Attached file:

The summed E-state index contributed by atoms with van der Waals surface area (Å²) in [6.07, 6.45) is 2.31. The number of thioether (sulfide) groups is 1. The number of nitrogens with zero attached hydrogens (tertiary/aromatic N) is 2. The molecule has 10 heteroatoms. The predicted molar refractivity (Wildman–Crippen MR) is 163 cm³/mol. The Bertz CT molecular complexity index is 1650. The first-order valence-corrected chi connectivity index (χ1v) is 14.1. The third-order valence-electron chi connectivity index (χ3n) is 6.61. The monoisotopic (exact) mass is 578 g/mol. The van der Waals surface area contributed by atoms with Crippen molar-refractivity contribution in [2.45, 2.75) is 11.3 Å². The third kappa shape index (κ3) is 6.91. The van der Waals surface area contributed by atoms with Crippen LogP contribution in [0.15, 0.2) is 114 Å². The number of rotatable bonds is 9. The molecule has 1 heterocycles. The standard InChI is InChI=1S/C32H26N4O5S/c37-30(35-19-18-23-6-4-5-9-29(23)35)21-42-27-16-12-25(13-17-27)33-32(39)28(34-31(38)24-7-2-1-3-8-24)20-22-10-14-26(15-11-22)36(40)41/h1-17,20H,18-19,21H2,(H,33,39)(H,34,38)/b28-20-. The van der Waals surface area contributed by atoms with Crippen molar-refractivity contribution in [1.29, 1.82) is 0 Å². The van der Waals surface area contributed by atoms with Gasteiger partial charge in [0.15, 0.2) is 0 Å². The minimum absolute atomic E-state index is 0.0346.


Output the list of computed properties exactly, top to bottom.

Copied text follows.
The summed E-state index contributed by atoms with van der Waals surface area (Å²) in [6.07, 6.45) is 2.31. The number of thioether (sulfide) groups is 1. The number of nitrogens with zero attached hydrogens (tertiary/aromatic N) is 2. The molecule has 10 heteroatoms. The predicted molar refractivity (Wildman–Crippen MR) is 163 cm³/mol. The Bertz CT molecular complexity index is 1650. The first-order valence-corrected chi connectivity index (χ1v) is 14.1. The third-order valence-electron chi connectivity index (χ3n) is 6.61. The monoisotopic (exact) mass is 578 g/mol. The van der Waals surface area contributed by atoms with Crippen molar-refractivity contribution in [2.45, 2.75) is 11.3 Å². The third kappa shape index (κ3) is 6.91. The van der Waals surface area contributed by atoms with Crippen LogP contribution in [0.15, 0.2) is 114 Å². The number of rotatable bonds is 9. The molecule has 1 heterocycles. The standard InChI is InChI=1S/C32H26N4O5S/c37-30(35-19-18-23-6-4-5-9-29(23)35)21-42-27-16-12-25(13-17-27)33-32(39)28(34-31(38)24-7-2-1-3-8-24)20-22-10-14-26(15-11-22)36(40)41/h1-17,20H,18-19,21H2,(H,33,39)(H,34,38)/b28-20-. The van der Waals surface area contributed by atoms with Crippen molar-refractivity contribution in [1.29, 1.82) is 0 Å². The van der Waals surface area contributed by atoms with Gasteiger partial charge in [0.15, 0.2) is 0 Å². The minimum absolute atomic E-state index is 0.0346.